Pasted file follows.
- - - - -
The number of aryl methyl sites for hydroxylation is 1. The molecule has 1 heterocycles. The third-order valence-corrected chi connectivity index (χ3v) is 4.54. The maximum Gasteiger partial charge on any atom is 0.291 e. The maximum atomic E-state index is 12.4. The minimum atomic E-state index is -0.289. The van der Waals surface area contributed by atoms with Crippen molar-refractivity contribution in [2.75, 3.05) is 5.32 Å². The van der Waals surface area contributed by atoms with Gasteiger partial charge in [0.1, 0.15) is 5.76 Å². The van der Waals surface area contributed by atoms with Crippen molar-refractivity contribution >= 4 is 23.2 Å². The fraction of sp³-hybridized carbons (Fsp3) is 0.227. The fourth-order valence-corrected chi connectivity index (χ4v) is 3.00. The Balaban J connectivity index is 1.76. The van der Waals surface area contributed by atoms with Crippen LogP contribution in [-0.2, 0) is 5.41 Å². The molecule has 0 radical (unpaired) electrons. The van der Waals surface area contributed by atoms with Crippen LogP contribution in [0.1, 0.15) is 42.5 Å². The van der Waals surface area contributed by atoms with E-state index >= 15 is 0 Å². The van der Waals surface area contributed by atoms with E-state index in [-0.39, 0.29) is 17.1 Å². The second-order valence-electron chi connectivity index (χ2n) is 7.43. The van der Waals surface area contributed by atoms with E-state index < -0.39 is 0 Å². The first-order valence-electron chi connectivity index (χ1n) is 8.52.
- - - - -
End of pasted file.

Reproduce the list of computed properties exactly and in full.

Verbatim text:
The number of aryl methyl sites for hydroxylation is 1. The molecule has 1 heterocycles. The third-order valence-corrected chi connectivity index (χ3v) is 4.54. The maximum Gasteiger partial charge on any atom is 0.291 e. The maximum atomic E-state index is 12.4. The minimum atomic E-state index is -0.289. The van der Waals surface area contributed by atoms with Crippen molar-refractivity contribution in [2.75, 3.05) is 5.32 Å². The van der Waals surface area contributed by atoms with Gasteiger partial charge in [0.1, 0.15) is 5.76 Å². The van der Waals surface area contributed by atoms with Crippen molar-refractivity contribution >= 4 is 23.2 Å². The fraction of sp³-hybridized carbons (Fsp3) is 0.227. The fourth-order valence-corrected chi connectivity index (χ4v) is 3.00. The Balaban J connectivity index is 1.76. The van der Waals surface area contributed by atoms with Crippen LogP contribution in [-0.2, 0) is 5.41 Å². The molecule has 0 radical (unpaired) electrons. The van der Waals surface area contributed by atoms with Crippen LogP contribution in [0.1, 0.15) is 42.5 Å². The van der Waals surface area contributed by atoms with E-state index >= 15 is 0 Å². The van der Waals surface area contributed by atoms with E-state index in [-0.39, 0.29) is 17.1 Å². The second-order valence-electron chi connectivity index (χ2n) is 7.43. The van der Waals surface area contributed by atoms with E-state index < -0.39 is 0 Å². The first-order valence-electron chi connectivity index (χ1n) is 8.52.